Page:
Hundreds of thousands of students and school pupils are expected to walk out of class today and take to the streets to demand serious action on climate change.
The wave began last night with thousands of students marching in Australia and New Zealand, and momentum will build as action sweeps across the globe today. Youth climate strikes are due to hit over 120 countries, from Antarctica to Nigeria, Nepal to Brazil.
Their demands are simple. That people in power take serious action on the climate crisis now to protect their future.
At Friends of the Earth we lend our full support to the students and will be standing with them today, but we also acknowledge that it shouldn’t have had to come to this. As we face climate breakdown, it is a shameful failure of governments that our children have to take to the streets to demand a safe future.
Reaction to the climate strikers
I’m sure we’ll see plenty of commentary about the strikes today – from comments about kids just skiving off double maths, to politicians tweeting their support. The former aren’t worth wasting our words on, but the latter deserve real scrutiny. Because support for the climate strikes must mean real action, not more empty words.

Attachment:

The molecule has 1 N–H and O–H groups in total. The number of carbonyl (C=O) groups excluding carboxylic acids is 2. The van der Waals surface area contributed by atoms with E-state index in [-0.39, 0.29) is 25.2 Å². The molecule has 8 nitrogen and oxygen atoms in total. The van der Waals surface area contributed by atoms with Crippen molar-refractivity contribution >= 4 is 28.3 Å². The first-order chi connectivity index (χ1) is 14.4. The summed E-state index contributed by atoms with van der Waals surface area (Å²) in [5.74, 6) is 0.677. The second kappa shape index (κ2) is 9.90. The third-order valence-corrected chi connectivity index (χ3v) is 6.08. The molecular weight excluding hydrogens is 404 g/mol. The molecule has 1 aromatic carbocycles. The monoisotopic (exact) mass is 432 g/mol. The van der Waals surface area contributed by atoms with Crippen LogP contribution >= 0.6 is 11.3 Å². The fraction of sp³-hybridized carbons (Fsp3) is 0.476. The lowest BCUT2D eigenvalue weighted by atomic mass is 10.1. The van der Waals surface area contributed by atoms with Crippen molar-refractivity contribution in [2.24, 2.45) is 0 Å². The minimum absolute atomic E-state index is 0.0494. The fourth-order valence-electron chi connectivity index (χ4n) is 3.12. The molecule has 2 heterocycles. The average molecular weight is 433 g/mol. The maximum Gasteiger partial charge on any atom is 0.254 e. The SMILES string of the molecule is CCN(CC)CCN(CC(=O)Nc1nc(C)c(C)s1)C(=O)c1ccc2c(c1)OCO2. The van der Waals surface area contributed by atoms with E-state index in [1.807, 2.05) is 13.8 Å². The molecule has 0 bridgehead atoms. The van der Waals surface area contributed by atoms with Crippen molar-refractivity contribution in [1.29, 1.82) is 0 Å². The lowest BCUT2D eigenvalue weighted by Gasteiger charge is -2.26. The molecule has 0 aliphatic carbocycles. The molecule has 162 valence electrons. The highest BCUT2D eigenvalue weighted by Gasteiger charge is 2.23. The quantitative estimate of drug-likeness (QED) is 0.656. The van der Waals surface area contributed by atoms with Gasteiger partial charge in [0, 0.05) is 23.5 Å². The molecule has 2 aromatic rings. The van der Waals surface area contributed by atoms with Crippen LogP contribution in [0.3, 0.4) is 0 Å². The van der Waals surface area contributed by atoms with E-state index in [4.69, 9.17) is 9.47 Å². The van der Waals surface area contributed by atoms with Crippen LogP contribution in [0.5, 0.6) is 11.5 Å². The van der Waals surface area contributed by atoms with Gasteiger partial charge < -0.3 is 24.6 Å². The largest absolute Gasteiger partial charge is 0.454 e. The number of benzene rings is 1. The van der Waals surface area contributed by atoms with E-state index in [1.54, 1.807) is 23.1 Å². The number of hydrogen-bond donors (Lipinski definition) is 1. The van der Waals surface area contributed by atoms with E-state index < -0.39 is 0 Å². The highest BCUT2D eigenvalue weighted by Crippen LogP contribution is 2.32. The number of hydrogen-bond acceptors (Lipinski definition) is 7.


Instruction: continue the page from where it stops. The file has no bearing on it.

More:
Edinburgh and Glasgow councils have authorised pupils to be out of school for the day to protest, a welcome move for sure, but together Lothian and Strathclyde councillors’ pension funds invest over £950 million in fossil fuel companies between them. They are literally banking their retirement funds on the breakdown of our climate.
And politicians who tweet that they support the youth need to listen to the demands of the youth strikers and use their power for real change, not just jump on a hashtag for a bit of self promotion. If they were tweeting their support for continued oil and gas extraction yesterday, they can’t claim to care about the kids and the climate crisis today.
What does political support for the climate strike really look like?
It looks like an immediate end to new fossil fuels.
Phasing out fossil fuels, and a just transition to a 100% renewable future.
Cutting emissions further and faster, taking action in the next 5-10 years and not passing the burden for action on the next generation.
It means listening to the people, and standing up to powerful corporations who continue to pollute for profit.
And remembering that this isn’t just about future generations. The lives of people in the global south today are already made harder by the impacts of climate change. Rich countries who have a history of contributing to climate change must step up and do their fair share.
The youth strikes are an inspiring, hopeful force that change is coming. But we can’t and shouldn’t leave it to them. We adults must support their strike, play our part in amplifying their message, taking it to those in power and pushing for real change.
We need urgent action to bring this fossil fuel age to an end. Our generation and our politicians will be judged on our actions, not our tweets.